The right to vote is specific for democratic regimes, and has roots leading back to ancient Greece.

It is the action by which a person expresses the support or preference for a specific motion, proposal, candidate or selection of candidates during a vote. It can be public or secret. In the European Union (E.U.), you can vote if you are at least 18 years old.

In Romania, that is stated in Chapter II, Article 36 of the Constitution. The right to vote is for all citizens, except those who are “demented or mentally alienated, placed under prohibition, nor the persons condemned, by final court decision, to lose their electoral rights”. The Constitution clearly states the right to vote, but no one forces anybody to do so.

For young people, voting can be and actually is a way to express the wish for change, and also a way to exercise the right to participate. It is the simplest and most accessible way to participate. Unfortunately, election attendance among young people in Romania is lower than among the elder age segment. The main reason is that in general, young people tend to give little importance to politics, thus missing out on their chance to contribute to society and to making their voice heard by electing representatives that share their views and ideas. In Romania, in order to vote, you just need to go to the voting section your area has been allocated, have your I.D. (either identity card, passport, or driver’s license), and place the stamp on the candidate or political party of your choice. You can also cancel your vote by placing the stamp on an empty space. Your preference is secret, and you cannot take photos inside the voting cabin, or inside the voting section. Doing so is considered a crime.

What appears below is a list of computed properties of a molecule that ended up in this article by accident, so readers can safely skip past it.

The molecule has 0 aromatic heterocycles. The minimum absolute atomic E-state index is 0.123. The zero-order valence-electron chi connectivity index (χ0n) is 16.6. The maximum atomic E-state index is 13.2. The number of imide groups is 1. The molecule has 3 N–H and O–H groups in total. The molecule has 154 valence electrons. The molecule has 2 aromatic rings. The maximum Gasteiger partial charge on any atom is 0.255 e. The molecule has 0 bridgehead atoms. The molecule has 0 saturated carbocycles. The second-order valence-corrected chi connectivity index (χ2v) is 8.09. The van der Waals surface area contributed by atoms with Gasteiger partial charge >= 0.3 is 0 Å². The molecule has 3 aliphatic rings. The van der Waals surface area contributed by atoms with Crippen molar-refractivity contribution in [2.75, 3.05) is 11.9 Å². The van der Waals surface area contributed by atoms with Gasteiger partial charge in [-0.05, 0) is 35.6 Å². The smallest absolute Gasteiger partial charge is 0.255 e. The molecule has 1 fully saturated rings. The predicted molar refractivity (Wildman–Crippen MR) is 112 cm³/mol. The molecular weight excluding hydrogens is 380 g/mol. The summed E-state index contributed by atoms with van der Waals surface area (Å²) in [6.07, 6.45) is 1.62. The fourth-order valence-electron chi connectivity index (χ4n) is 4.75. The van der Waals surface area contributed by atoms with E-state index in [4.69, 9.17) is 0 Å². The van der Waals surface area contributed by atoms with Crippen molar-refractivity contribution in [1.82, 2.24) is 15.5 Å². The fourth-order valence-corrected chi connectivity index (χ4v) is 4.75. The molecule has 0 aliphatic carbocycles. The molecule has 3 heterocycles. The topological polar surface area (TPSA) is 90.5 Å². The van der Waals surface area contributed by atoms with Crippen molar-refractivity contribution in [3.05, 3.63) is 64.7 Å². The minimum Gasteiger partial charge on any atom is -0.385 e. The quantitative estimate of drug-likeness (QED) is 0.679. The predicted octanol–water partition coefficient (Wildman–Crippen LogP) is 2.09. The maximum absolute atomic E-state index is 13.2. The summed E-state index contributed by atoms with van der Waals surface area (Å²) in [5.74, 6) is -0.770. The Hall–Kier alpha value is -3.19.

As a conclusion, I would encourage young people to attend every ellection, as, by choosing a candidate that represents your interests, you influence your and your country’s future.

Mihnea Badea, Volunteer at Save the Children Romania